Comics This is a comic about the backfire effect. The first big expansion pack of Exploding Kittens is now shipping. It contains 20 game-changing cards, along with a human-sized cone of shame. I made a new thing. IdeaFixa SOMOS A IDEAFIXA. Trabalhamos com curadoria de artes visuais, conteúdo CRIATIVO, eventos, workshops, projetos especiais e editoriais. Conectamos os melhores profissionais às grandes ideias. Acreditamos e apoiamos diversos projetos e ações ligadas a comunidade. EatSleepDraw desenhos do rui Segunda-feira, 14 de Abril de 2014 seis... Quinta-feira, 10 de Abril de 2014 por aí... About Frontiers Frontiers Research Network The Frontiers Research Network is a rapidly growing research network for all academic communities. It includes the world's leading scientists, academics, clinicians, researchers and more. Launched in 2012, the Frontiers Research Network combines the user-friendly and multi-media approaches of online social networking with the extensive content produced by our authors, editors and high-profile academic users every day. The network disseminates updates about publications, conferences and events, video lectures, scientific blogs and news, ebooks and so much more and is fully integrated with our open-access community journals.
‘Grey City’ is a Documentary that Digs Deep into the World of Street Art Interested in Street Art? How about art in general? Maybe politics is more your thing? Confirm your Subscription • Quipsologies, is a division of UnderConsideration, chronicling the most curious, creative, and notable projects, stories, and events of the graphic design industry on a daily basis. • Quipsologies uses TypeKit to render P22 Underground, Skolar Web by TypeTogether, and Coquette by Mark Simonson. • Quipsologies is run with Six Apart’s MovableType 6.1.1 • Syndicate / RSS Feed Happy Birthday, Brain Pickings: 7 Things I Learned in 7 Years of Reading, Writing, and Living by Maria Popova Reflections on how to keep the center solid as you continue to evolve. UPDATE: The fine folks of Holstee have turned these seven learnings into a gorgeous letterpress poster inspired by mid-century children’s book illustration. On October 23, 2006, I sent a short email to a few friends at work — one of the four jobs I held while paying my way through college — with the subject line “brain pickings,” announcing my intention to start a weekly digest featuring five stimulating things to learn about each week, from a breakthrough in neuroscience to a timeless piece of poetry. “It should take no more than 4 minutes (hopefully much less) to read,” I promised. This was the inception of Brain Pickings.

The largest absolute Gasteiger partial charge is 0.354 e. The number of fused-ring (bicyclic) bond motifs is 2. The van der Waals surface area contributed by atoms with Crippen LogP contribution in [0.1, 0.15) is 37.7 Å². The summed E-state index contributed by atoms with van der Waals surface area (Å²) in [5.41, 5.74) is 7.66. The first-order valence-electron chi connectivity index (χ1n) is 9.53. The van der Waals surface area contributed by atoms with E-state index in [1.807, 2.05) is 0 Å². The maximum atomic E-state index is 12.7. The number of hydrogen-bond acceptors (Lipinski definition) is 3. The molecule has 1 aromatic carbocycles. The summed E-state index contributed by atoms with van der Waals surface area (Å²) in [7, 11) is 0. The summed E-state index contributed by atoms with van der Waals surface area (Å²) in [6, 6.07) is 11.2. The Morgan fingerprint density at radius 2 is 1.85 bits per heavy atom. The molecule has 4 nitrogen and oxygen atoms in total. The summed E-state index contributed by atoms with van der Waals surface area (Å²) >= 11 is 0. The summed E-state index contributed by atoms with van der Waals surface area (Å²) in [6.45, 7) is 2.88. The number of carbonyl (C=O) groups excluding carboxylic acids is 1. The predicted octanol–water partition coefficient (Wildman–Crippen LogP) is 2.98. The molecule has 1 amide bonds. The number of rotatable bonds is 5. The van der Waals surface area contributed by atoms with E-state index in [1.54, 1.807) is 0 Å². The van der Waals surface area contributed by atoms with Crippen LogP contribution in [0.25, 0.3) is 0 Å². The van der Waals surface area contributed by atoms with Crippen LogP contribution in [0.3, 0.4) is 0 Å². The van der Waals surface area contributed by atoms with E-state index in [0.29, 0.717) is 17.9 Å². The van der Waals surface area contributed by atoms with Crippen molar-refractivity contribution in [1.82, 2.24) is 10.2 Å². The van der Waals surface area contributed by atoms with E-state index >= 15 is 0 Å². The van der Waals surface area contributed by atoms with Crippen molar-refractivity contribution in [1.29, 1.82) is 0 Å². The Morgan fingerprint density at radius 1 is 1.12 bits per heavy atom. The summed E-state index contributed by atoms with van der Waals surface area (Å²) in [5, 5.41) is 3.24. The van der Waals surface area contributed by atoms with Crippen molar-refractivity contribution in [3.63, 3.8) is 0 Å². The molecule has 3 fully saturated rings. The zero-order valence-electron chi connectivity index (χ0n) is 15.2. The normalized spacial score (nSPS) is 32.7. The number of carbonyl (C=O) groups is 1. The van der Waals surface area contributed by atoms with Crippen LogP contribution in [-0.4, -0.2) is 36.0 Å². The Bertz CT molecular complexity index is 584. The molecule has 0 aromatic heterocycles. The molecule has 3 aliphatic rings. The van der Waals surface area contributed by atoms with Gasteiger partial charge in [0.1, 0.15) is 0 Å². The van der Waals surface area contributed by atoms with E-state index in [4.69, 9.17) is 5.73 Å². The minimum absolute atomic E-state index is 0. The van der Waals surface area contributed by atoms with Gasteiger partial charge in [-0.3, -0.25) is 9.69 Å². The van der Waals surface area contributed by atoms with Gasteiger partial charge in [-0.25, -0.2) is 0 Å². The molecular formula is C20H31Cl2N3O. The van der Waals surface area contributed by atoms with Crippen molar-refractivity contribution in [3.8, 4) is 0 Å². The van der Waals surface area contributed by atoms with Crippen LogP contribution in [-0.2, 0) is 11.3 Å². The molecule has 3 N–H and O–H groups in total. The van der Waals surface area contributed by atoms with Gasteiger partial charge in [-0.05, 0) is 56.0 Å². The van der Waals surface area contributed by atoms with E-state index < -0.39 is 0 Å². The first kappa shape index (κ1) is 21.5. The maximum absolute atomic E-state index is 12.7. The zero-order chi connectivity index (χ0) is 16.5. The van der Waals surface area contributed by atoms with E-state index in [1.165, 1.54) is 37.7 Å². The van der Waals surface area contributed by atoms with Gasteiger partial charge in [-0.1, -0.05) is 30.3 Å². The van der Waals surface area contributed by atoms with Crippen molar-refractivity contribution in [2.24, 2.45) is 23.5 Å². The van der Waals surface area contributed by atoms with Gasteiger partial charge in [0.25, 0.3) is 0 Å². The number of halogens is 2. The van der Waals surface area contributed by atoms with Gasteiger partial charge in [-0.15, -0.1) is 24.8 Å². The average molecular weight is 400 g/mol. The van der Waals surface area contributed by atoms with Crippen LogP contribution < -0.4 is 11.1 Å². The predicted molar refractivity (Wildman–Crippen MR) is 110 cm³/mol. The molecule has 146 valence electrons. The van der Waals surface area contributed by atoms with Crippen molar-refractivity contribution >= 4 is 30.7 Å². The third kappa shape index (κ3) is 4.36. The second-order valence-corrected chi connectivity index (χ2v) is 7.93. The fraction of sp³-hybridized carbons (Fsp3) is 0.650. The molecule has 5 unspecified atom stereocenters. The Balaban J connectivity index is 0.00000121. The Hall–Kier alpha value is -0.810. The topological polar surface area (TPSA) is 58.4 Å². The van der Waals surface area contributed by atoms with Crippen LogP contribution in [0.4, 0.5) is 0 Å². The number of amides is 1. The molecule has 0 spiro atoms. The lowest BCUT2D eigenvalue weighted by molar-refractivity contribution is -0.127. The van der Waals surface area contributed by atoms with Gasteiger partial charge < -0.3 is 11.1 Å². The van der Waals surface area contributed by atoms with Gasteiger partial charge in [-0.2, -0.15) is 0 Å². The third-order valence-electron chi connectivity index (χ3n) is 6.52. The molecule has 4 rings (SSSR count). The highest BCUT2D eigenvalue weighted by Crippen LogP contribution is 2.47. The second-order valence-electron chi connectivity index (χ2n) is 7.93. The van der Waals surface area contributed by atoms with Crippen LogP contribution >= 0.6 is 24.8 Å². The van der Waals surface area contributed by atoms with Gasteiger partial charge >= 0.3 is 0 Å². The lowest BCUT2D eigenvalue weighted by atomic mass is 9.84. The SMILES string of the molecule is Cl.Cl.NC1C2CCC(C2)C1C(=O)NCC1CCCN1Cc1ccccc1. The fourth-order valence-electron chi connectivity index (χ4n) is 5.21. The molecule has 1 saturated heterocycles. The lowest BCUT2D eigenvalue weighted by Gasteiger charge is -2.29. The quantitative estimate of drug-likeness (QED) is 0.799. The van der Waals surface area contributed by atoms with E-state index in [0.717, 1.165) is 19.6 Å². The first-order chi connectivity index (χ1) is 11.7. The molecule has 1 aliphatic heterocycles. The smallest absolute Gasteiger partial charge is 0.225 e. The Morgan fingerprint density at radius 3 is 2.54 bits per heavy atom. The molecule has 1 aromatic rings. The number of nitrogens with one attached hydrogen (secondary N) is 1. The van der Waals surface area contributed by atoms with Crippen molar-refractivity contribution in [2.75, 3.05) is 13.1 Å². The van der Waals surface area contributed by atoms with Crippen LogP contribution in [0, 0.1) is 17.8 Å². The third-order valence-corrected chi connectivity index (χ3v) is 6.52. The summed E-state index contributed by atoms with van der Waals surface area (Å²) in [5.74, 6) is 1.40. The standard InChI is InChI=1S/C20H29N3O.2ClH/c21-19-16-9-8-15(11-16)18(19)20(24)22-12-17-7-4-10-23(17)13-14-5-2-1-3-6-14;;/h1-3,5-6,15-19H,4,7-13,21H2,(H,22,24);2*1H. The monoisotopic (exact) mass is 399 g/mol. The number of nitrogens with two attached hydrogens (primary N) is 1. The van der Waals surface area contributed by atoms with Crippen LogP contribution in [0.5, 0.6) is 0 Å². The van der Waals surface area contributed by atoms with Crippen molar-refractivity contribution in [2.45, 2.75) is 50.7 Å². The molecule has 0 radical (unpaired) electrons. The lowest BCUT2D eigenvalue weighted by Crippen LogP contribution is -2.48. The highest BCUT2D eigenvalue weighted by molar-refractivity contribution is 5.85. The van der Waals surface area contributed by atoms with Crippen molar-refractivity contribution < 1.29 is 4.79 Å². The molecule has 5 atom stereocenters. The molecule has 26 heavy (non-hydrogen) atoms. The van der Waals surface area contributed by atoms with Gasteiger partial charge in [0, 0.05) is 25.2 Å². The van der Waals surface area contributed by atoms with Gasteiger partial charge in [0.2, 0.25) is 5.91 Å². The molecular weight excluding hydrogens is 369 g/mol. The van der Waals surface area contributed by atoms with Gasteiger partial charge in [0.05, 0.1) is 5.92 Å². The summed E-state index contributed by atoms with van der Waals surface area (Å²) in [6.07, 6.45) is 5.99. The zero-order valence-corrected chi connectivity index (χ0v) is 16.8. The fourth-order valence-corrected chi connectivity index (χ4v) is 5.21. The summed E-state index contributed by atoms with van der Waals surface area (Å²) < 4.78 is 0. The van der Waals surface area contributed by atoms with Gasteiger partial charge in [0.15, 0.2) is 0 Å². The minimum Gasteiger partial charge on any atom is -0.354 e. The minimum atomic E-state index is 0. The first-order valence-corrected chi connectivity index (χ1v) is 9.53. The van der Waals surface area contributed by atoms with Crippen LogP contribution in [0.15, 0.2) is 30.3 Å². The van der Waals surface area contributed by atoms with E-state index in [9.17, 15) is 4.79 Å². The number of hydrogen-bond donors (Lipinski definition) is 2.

New Thought-Provoking Satirical Illustrations By Pawel Kuczynski Art isn’t just meant to look pretty – it can also be used to transfer ideas and messages. Polish illustrator Pawel Kuczynski’s grim and sharply satirical works, which we’ve featured before here, are a perfect example of art that speaks volumes. Kuczynski’s images are so powerful because they force us to face some of the worst realities of our times. It’s beautiful – not in a flowers-and-sunlight kind of way, but in a brutally truthful way. He addresses war, political manipulation and hypocrisy, environmental damage, economic disparity and many other ills facing mankind today. The images strike just the right balance between obvious and complicated – just about anyone can get what they mean, but you will have to discover that meaning first.